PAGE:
So, but what I would say as, you know, the most significant change, is maybe the same issue of brainstorming. Though I wasn't comfortable with mentioning to them, to say "now we are brainstorming", I really benefited from that. That's a very, very good concept to be used as you are teaching, because you don't just go into a room or a classroom and then say today we are talking about this, and you start to telling them this, but no. For example, today we are going to talk about food. Food is this, that, that, you know you tell them just everything. One thing you should realise as teachers, is that children have something up there, you know. You don't just kid them with information, they know something about a particular thing that you give them. So I really made it a point that everytime I introduced a topic, I used the same brainstorming. I let them brainstorm, so that I know where to start from. What is it that the children know about a particular topic. I remember one time I was teaching about Aids. I simply said "can you write, I'm going to give you five minutes to think about things that you know about Aids". They brought in a lot of issues you know. Oh Aids is transmitted like that, Aids stands for this that, you know. So all those really taught me a lot of things, I realised to say children know something. So when I tell them to brainstorm, they should be able to tell me what they know about a particular topic, and then as a teacher, I will know where to start from. And like that, they don't forget easily.


5 Session activity 3: ICT-based activity

Activity icon.png Same-task group work (30 min). In each session, we always include an ICT-based activity. Have a look at our programme, to see what sort of activities we included. They should always relate to a concrete classroom activity which would be done as part of the 'follow-up activities'. Initially, all teachers might do the same activity, but as they develop their skills, they could do different activities. We always do this in small groups though, to allow discussion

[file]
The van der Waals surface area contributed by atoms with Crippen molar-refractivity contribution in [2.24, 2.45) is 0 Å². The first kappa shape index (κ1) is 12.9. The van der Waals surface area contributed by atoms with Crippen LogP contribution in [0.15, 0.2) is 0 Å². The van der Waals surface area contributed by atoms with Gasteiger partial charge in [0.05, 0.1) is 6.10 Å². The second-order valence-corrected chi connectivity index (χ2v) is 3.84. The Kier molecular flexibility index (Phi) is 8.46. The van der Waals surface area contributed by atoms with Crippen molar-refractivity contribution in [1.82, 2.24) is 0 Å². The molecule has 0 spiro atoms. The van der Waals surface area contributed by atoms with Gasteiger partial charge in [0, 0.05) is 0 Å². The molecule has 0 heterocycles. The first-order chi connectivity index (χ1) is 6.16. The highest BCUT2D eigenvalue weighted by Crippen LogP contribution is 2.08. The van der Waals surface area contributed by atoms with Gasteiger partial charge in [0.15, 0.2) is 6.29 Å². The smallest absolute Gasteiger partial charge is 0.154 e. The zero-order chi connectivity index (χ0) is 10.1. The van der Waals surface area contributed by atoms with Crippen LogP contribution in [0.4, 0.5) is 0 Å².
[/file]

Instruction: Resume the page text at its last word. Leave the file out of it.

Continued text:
6 Session activity 4: Classroom activity planning

Activity icon.png Same-task group work (30 min). We always allow for time during the meeting to actually plan. If you just ask teachers to plan in their own time, this may well not happen. We do this as group work (maybe same task, maybe different task), so that teachers can discuss.


7 Connecting with overarching goals of the programme

We are drawing on LfL and the MSC technique in the programme, and there are also other over-arching things that may need to be discussed. So we always add a slot called "Connecting with overarching goals of the programme" where these can be discussed. You can use the "Activity for connecting with overarching goals" to use the standard text, or make your own.

Activity icon.png Open space (10 min). It's now time for the "open space", that gives you an opportunity to discuss issues that have arisen, and to relate those to the broader context of the programme. Do not just gloss over this section, but make time to raise issues, and probe the progress that you are making. You could use this space to: